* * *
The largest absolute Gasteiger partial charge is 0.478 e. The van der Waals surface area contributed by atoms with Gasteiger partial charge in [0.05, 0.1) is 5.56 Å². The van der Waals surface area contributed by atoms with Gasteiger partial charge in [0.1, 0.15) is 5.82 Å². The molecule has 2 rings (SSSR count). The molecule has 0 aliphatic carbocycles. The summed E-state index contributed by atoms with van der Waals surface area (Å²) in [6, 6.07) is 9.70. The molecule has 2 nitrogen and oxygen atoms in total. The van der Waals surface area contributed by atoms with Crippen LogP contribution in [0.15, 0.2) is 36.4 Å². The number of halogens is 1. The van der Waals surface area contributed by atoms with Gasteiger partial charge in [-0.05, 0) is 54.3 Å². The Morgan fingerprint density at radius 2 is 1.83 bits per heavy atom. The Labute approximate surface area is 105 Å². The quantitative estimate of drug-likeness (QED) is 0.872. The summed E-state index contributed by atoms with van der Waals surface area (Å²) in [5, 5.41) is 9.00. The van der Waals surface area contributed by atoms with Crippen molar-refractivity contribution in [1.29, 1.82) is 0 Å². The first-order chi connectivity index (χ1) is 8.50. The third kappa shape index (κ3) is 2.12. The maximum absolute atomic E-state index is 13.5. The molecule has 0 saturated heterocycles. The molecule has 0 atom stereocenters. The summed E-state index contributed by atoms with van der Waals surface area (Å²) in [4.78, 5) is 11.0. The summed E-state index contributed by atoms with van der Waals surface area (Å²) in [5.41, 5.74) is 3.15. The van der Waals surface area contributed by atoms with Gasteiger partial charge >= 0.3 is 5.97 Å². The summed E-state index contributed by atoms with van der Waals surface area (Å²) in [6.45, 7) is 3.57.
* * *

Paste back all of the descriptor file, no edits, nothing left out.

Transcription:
The largest absolute Gasteiger partial charge is 0.478 e. The van der Waals surface area contributed by atoms with Gasteiger partial charge in [0.05, 0.1) is 5.56 Å². The van der Waals surface area contributed by atoms with Gasteiger partial charge in [0.1, 0.15) is 5.82 Å². The molecule has 2 rings (SSSR count). The molecule has 0 aliphatic carbocycles. The summed E-state index contributed by atoms with van der Waals surface area (Å²) in [6, 6.07) is 9.70. The molecule has 2 nitrogen and oxygen atoms in total. The van der Waals surface area contributed by atoms with Crippen LogP contribution in [0.15, 0.2) is 36.4 Å². The number of halogens is 1. The van der Waals surface area contributed by atoms with Gasteiger partial charge in [-0.05, 0) is 54.3 Å². The Morgan fingerprint density at radius 2 is 1.83 bits per heavy atom. The Labute approximate surface area is 105 Å². The quantitative estimate of drug-likeness (QED) is 0.872. The summed E-state index contributed by atoms with van der Waals surface area (Å²) in [5, 5.41) is 9.00. The van der Waals surface area contributed by atoms with Crippen molar-refractivity contribution in [1.29, 1.82) is 0 Å². The first-order chi connectivity index (χ1) is 8.50. The third kappa shape index (κ3) is 2.12. The maximum absolute atomic E-state index is 13.5. The molecule has 0 saturated heterocycles. The molecule has 0 atom stereocenters. The summed E-state index contributed by atoms with van der Waals surface area (Å²) in [4.78, 5) is 11.0. The summed E-state index contributed by atoms with van der Waals surface area (Å²) in [5.41, 5.74) is 3.15. The van der Waals surface area contributed by atoms with Gasteiger partial charge >= 0.3 is 5.97 Å². The summed E-state index contributed by atoms with van der Waals surface area (Å²) in [6.45, 7) is 3.57.